Chair Lauren Prather, University of California, San Diego
Aaron S. Erlich, McGill University
- Daniel Hidalgo, Massachusetts Institute of Technology
Dominika Kruszewska, Harvard University
Arthur Lupia, University of Michigan, Ann Arbor
Thomas Pepinsky, Cornell University
David J. Samuels, University of Minnesota, Twin Cities
Yael Zeira, University of Mississippi
New Tools and Standards for Research Transparency
Sat, September 3, 10:00 to 11:30am, Marriott, Franklin 11
The transparency revolution underway across many of the social sciences promises to improve qualitative, quantitative, and experimental research. This push is motivated in part by concerns around high levels of researcher discretion and perverse career incentives to publish striking and novel results. Deliberate or inadvertent adjustment of analysis strategies ex-post can give rise to spurious results. Despite intense interest in research transparency, the gains from this movement are not yet fully realized, due in part to the lack of shared standards and practices. This panel comprises four concrete proposals for improving ex-ante and ex-post transparency that cut across research traditions and empirical subfields.
Lin and Green address the problem that even detailed research plans inevitably fail to address unforeseen complications. Results are often heavily dependent on the choices researchers make in these circumstances. Lin and Green propose that researchers develop standard operating procedures in order to reduce researcher discretion.
Elman, Kapiszewski, and Lupia provide criteria that researchers can use to demonstrate that they followed the rules of their respective logics of inquiry. Importantly, they clarify the distinction between transparency at the production stage and at the analytic stage.
Transparency standards are particularly underdeveloped for computer-assisted text analysis methods, a relatively new area of inquiry. Romney, Stewart, and Tingley outline a new set of tools that will increase the confidence in and reproducibility of text analysis from data collection to statistical analysis.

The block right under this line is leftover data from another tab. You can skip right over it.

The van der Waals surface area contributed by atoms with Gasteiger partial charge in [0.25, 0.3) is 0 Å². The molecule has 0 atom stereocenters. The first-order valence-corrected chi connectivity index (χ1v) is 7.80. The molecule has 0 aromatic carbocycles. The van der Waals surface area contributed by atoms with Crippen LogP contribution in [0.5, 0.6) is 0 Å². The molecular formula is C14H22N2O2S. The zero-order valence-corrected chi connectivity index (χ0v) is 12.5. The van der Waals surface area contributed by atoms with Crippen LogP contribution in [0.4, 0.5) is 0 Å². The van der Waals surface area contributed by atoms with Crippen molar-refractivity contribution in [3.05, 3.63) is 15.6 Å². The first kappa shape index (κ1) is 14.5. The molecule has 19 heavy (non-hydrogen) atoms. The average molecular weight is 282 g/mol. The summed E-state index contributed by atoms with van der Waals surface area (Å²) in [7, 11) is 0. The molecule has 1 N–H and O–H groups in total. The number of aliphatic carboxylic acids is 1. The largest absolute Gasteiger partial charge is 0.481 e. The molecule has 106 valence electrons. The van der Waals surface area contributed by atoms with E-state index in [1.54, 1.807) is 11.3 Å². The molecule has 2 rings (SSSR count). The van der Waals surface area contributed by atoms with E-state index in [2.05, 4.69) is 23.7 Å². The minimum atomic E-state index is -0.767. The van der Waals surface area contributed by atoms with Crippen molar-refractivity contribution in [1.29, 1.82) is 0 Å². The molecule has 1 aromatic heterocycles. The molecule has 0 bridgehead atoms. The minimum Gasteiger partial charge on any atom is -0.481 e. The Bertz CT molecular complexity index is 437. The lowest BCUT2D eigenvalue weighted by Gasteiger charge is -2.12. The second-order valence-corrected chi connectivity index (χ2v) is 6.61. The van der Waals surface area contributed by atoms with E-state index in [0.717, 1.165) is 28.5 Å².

Blair, Cooper, Coppock, and Humphreys build a framework for completely characterizing the formal features of a research design: the population, sampling strategy, potential outcomes, assignment mechanism, estimand, and estimation strategy. The tools, including software, they propose can be used to specify, improve, and pre-register designs.
Standard Operating Procedures: A Safety Net for Pre-Analysis Plans – Donald P. Green, Columbia University; Winston Lin, Columbia University
Transparent Social Inquiry and the Meaning of Political Science – Colin Elman, Syracuse University; Diana Kapiszewski, Georgetown University; Arthur Lupia, University of Michigan, Ann Arbor
Plain Text? Transparency in Computer-Assisted Text Analysis – David Alexander Romney, Harvard University; Brandon Michael Stewart, Harvard University; Dustin Halliday Tingley, Harvard University
Formally Characterizing Research Designs to Encourage Diagnosis and Registration – Graeme Blair, UCLA; Jasper Jack Cooper; Alexander Coppock, Yale University; Macartan Humphreys, Columbia University
Chair Andrew Bennett, Georgetown University
Andrew Bennett, Georgetown University
Justin Grimmer, Stanford University
Who Publishes, Who Perishes? Challenges in Research with Vulnerable Populations
Sat, September 3, 4:00 to 5:30pm, Loews, Commonwealth C
Scholars across the various fields of political science and those involved in interdisciplinary research with colleagues in anthropology, history, sociology, social work, and related disciplines here and abroad face a range of ethical constraints when studying highly vulnerable individuals and groups.
Scholars who conduct research with highly vulnerable populations are bound to safeguard the integrity of their data in order to ensure the wellbeing of people who could be targeted for reprisals if their identity were revealed. Yet these same scholars are faced with the prospect of making interview and focus group transcripts, field notes and other research data accessible and/or more public and transparent in order to fulfill the DA-RT requirements and to disseminate their work through the publication of scholarly articles (a particular concern for junior scholars).
This roundtable brings together scholars to discuss the ethical implications of this new research and policy landscape. We will pay particular attention to the potential effects these twin pressures may have on scholars involved in interdisciplinary work and the gendered and/or racialized implications of this controversy for scholars themselves as well as the people whose reality we study at the grassroots level.
Chair: Shareen Hertel (University of Connecticut)
Elisabeth Wood (Yale University)
Lisa Wedeen (U-Chicago)
Jane Mansbridge (Harvard JFK School)
Sarah Parkinson (U-Minnesota Humphrey School)
Deborah Yashar (Princeton University)
Structures of Political Science Revolutions: DA-RT and Audit Cultures
Sunday, September 4, 8-9.30 a.m., Loews, Commonwealth A2